Although your doctor is likely to suspect gastritis after talking to you about your medical history and performing a thorough exam, you may also have tests to pinpoint the exact cause. These tests include:
Apr. 09, 2011
- Tests for H. pylori. Your doctor may recommend tests to determine whether the bacterium H. pylori is present in your body. Which type of test you undergo depends on your situation. H. pylori may be detected in a blood test, a stool test or a breath test. For the breath test, you drink a small glass of clear, tasteless liquid that contains radioactive carbon. H. pylori breaks down the test liquid in your stomach. Later, you blow into a bag, which is then sealed. If you're infected with H. pylori, your breath sample will contain the radioactive carbon.
- Using a scope to examine your upper digestive system (endoscopy). During endoscopy, your doctor passes a hollow tube equipped with a lens (endoscope) down your throat and into your esophagus, stomach and small intestine. Using the endoscope, your doctor looks for signs of inflammation. If a suspicious area is found, your doctor may remove small tissue samples (biopsy) for laboratory examination. A biopsy can also identify the presence of H. pylori in your stomach lining.
- X-ray of your upper digestive system. Sometimes called a barium swallow or upper gastrointestinal series, this series of X-rays creates images of your esophagus, stomach and small intestine to look for abnormalities. During the X-ray, you swallow a white, metallic liquid (containing barium) that coats your digestive tract and makes an ulcer more visible.
- Lee EL, et al. Gastritis and gastropathies. In: Feldman M, et al. Sleisenger & Fordtran's Gastrointestinal and Liver Disease: Pathophysiology, Diagnosis, Management. 9th ed. Philadelphia, Pa.: Saunders Elsevier; 2010. http://www.mdconsult.com/books/about.do?eid=4-u1.0-B978-1-4160-6189-2..X0001-7--TOP&isbn=978-1-4160-6189-2&about=true&uniqId=229935664-2192. Accessed March 9, 2011.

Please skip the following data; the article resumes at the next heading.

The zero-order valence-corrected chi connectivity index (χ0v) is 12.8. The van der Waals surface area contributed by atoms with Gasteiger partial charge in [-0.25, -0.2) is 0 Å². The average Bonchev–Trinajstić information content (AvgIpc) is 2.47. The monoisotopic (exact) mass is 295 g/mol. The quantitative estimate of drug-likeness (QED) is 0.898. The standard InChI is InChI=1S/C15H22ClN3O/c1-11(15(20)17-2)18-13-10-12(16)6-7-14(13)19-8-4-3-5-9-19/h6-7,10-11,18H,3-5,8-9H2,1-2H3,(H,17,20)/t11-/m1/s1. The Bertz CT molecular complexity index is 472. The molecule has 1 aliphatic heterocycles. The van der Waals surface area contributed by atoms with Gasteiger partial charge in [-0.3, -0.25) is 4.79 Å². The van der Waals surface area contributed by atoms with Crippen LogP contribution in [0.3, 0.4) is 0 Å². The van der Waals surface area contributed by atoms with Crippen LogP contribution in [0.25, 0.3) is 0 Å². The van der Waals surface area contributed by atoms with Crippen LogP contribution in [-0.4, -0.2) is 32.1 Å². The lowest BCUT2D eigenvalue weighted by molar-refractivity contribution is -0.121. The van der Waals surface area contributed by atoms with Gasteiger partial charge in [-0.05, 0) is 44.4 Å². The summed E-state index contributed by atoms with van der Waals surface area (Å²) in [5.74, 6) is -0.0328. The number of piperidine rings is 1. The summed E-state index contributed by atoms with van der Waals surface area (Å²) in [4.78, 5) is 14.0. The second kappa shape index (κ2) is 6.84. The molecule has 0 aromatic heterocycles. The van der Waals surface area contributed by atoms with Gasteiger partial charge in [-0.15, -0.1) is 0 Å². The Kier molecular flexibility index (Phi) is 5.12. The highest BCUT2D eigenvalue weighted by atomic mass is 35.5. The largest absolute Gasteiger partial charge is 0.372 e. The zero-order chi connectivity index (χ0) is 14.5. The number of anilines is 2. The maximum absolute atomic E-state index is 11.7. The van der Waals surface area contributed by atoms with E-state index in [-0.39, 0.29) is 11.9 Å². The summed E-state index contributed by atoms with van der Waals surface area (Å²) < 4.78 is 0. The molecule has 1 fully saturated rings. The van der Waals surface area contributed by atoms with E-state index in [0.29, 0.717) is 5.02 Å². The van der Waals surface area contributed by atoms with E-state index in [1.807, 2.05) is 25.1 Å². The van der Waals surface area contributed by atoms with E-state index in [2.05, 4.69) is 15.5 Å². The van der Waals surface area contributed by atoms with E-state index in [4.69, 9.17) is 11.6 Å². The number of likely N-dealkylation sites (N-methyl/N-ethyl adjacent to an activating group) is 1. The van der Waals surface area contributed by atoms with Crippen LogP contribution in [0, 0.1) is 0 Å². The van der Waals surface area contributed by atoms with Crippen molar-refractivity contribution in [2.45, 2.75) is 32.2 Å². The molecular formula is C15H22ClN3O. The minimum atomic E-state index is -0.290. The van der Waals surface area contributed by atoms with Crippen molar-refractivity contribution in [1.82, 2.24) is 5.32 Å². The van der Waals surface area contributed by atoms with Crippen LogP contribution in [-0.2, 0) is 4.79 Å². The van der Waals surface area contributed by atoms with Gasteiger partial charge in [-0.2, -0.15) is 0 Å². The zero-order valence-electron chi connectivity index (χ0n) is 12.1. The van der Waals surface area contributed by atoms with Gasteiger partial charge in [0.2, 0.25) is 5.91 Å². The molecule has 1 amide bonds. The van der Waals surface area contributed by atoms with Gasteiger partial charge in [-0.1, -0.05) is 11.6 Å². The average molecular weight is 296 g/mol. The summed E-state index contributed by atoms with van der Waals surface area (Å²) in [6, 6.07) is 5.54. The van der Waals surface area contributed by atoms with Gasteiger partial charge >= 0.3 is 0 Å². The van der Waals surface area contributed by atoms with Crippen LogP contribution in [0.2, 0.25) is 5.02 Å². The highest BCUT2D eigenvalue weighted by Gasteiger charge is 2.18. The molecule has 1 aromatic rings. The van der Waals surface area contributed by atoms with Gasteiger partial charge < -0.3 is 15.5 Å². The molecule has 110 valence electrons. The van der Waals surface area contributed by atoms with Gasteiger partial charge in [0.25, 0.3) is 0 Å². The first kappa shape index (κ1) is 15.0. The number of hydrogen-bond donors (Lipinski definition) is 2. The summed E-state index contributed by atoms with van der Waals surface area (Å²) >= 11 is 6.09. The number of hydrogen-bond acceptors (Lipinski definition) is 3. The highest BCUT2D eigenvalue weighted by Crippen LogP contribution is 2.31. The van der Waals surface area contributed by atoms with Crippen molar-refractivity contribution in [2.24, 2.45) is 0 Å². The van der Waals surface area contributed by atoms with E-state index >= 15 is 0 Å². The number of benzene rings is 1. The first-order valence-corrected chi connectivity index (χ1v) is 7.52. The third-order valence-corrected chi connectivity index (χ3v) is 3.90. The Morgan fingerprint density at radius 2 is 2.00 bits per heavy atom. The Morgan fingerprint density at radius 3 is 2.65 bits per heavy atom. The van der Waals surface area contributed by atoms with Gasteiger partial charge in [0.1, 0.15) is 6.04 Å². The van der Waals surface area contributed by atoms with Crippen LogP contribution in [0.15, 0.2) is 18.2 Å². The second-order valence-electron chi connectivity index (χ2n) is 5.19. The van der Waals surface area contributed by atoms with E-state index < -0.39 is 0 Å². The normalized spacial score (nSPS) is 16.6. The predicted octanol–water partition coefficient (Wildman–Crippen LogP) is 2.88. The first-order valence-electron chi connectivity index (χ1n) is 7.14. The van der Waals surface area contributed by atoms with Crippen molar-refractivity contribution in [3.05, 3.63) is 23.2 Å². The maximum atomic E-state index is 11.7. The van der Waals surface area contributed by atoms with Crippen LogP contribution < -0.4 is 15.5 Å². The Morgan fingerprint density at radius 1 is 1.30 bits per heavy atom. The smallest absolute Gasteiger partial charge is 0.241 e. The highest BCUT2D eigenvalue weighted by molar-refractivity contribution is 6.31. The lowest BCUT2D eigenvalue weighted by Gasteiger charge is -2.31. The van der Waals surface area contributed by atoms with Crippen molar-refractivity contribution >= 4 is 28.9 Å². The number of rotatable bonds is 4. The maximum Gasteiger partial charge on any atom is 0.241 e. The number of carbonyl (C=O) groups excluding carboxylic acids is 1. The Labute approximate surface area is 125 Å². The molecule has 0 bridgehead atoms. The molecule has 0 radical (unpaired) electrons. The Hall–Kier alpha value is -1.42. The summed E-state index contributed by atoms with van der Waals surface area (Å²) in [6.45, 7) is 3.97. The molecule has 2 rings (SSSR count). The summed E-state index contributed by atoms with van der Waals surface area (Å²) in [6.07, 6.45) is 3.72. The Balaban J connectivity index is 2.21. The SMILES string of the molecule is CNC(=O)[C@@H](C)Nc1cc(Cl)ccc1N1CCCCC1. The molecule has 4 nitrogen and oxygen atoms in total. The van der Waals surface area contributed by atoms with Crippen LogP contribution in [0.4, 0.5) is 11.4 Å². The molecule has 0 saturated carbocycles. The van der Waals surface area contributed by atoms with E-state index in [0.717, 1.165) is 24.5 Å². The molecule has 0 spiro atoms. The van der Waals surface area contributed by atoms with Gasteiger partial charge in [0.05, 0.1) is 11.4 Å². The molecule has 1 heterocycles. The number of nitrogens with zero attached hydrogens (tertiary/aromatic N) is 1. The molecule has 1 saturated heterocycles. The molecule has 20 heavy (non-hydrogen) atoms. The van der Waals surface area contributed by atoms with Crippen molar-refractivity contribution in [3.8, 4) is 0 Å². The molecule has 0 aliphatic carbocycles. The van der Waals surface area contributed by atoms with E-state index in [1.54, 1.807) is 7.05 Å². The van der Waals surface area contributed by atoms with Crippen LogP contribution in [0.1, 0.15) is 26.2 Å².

- American College of Gastroenterology guideline on the management of Helicobacter pylori infection. Bethesda, Md.: American College of Gastroenterology. http://www.acg.gi.org/physicians/guidelines/ManagementofHpylori.pdf. Accessed March 10, 2011.
- Gastritis. National Institute of Diabetes and Digestive and Kidney Diseases. http://digestive.niddk.nih.gov/ddiseases/pubs/gastritis/index.htm. Accessed March 9, 2011.
- Guidelines for the management of dyspepsia. Bethesda, Md.: American College of Gastroenterology. http://www.acg.gi.org/physicians/guidelines/dyspepsia.pdf. Accessed March 10, 2011.
- H. pylori and peptic ulcers. National Institute of Diabetes and Digestive and Kidney Diseases. http://digestive.niddk.nih.gov/ddiseases/pubs/hpylori/index.htm. Accessed March 9, 2011.
- FDA drug safety communication: Possible increased risk of fractures of the hip, wrist and spine with the use of proton pump inhibitors. U.S. Food and Drug Administration. http://www.fda.gov/Drugs/DrugSafety/PostmarketDrugSafetyInformationforPatientsandProviders/ucm213206.htm. Accessed March 10, 2011.